Dianne L Stallings , Ruidoso News Published 1:20 p.m. MT June 22, 2017 | Updated 11 hours ago
Transitional program is next step after domestic violence emergency
hope harbor sign
The Nest, the only domestic violence shelter in Lincoln County, is considered one of the best in the state. But the facility operated by Help End Abuse for Life is limited to providing services during the emergencies experienced by the hundreds of victims who pass through its doors from Lincoln County and other areas.
To extend that help to the next step and offer a path to transform lives, a local organization called Hope Harbor has formed.
“Hope Harbor will be a transition home for women who are coming out of domestic violence shelters,” Executive Director Rick Hutchison said during a recent interview about the program. “In January, Christ Community Fellowship in Capitan Church closed its door and at that time, they voted unanimously to give their property to Hope Harbor. We are in the process of finalizing that title change and we will own that building and property.”
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Work on Hope Harbor began about five years ago, Hutchison, pastor at Angus Church, said.
“Obviously, with the gift of the property, it is getting a lot more serious,” he said. “We are trying to determine what we are going to do with the building and property and how we are going to use that. Our hope would be that within the next 18 months to 24 months, we would have the facility open and ready to go.”
Rick Hutchison is executive director of Hope Harbor.
Rick Hutchison is executive director of Hope Harbor. (Photo: Dianne Stallings/Ruidoso News)
Hutchison said he saw the need for a transitional facility while he served on the HEAL board for three years and before that while he was involved in The Nest’s “faith hour.”
“There are many transitional homes throughout the United States and four years ago, I had the opportunity to visit nine of them in Texas, New Mexico and one in California, to see what they are like and what the process of this is. We are a 501.C3, a completely faith-based program, no state or national funding at all.”
Hope Harbor is a local nonprofit organization with an 11-member board composed mostly of individuals from the area and two from Texas, he said. Through those members, five different churches are associated with the board, but more churches in the Lincoln County faith community are involved in the process, he said.
But the project will need help from many quarters.
“We want people to become more involved and we will be looking for volunteers to help as we put this program together and the facility together,” Hutchison said. “We will be remodeling at very least. The property is about 3 acres, so an opportunity exists to do more with it than the building already there. We don’t have a final plan, but hope within the next two months to have one setting forth what we will be doing.”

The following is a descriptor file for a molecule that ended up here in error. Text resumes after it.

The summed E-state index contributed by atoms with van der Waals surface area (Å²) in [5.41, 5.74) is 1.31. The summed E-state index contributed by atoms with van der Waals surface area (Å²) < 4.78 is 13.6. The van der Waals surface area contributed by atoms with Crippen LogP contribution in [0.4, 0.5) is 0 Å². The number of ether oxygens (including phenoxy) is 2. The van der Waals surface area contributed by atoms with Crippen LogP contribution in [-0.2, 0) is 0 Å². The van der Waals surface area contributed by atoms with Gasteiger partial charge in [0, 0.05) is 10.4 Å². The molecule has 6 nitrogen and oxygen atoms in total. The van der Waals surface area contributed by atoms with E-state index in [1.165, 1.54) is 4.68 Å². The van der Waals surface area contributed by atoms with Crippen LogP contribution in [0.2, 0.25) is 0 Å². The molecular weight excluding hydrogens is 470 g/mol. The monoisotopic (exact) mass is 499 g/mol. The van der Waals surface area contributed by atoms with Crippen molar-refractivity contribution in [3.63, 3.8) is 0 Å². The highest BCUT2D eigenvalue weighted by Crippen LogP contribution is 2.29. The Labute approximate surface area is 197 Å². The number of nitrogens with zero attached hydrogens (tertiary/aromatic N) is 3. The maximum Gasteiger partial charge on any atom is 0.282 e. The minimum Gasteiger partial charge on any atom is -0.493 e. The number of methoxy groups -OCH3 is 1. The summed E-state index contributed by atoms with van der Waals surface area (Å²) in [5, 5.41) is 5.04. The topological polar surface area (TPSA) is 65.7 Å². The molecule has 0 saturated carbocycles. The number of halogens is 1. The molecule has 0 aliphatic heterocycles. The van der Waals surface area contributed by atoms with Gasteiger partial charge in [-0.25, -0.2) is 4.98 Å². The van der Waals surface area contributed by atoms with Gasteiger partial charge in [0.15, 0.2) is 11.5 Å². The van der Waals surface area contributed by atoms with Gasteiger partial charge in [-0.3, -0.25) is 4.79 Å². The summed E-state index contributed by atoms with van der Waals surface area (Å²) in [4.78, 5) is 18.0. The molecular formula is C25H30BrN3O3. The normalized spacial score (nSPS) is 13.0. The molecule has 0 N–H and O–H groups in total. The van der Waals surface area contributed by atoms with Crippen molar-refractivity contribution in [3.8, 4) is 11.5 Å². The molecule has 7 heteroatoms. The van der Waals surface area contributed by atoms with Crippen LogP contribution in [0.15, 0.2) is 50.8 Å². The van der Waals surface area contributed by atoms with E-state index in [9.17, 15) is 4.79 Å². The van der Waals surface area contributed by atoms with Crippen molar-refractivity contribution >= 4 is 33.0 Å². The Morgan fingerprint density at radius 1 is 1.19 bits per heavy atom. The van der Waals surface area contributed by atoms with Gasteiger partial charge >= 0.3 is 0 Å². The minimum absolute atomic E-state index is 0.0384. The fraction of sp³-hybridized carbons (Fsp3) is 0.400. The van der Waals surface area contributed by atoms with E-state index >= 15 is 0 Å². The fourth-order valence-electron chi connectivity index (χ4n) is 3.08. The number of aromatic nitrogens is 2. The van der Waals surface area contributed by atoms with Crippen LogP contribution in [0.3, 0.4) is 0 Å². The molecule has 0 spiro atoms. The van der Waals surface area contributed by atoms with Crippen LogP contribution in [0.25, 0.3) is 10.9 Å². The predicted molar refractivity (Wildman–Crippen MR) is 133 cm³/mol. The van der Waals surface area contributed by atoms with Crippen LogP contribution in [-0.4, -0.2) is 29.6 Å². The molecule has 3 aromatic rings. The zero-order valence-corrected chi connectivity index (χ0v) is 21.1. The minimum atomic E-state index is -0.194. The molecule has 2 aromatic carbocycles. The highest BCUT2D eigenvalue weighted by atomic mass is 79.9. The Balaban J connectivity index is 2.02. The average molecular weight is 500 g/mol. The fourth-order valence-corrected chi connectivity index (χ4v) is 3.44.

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He’d like to sign up people with different interests and skills who could help with everything from design to construction and trades. Perhaps most important is to find people willing to become mentors.
“We need people willing to lend encouragement,” he said. “The program is based on helping these women get to the place where they can stand alone, become contributing members of society. We will be working with Eastern New Mexico University-Ruidoso and Workforce Solutions. It will be a very strict program, not just open to anyone. They will have to work.
“But initially as a two-year program, they won’t be charged to be part of it. They can come and live for free while we help them gain the skills they need.”
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Those skills could entail higher education and technical knowledge, or they may be as basic as learning how to handle a checking account, a job interview or a resume, he said.
“So many times women coming out of domestic violence don’t know how to handle a checking account, a job interview or write resume, sometimes not even how to shop for groceries and take care of their children,” he said.
The program’s focus is women with children, “because they have the highest at stake,” Hutchison said.
“They want to improve life for themselves and their children,” he said. “We want to break the cycle of domestic violence. What I saw while on the HEAL board was many women when they leave The Nest, have no place to go and end up back in a domestic violence situation. And children raised in domestic violence many times become victims (as adults) or abusers themselves.”
A brochure about Hope Harbor lists services as housing; case management with emphasis on accountability to a personal goal plan; life skills classes in finance, parenting, health, nutrition, personal development and Bible study; consistent emotional support through the care of Christian staff and volunteers; and referrals to community resources for college education, vocational evaluation and development counseling; and family assistance.
For more information about Hope Harbor, check the website at Hopeharbornm.org, the Facebook page, email firstname.lastname@example.org, or call Hutchison at 937-4929.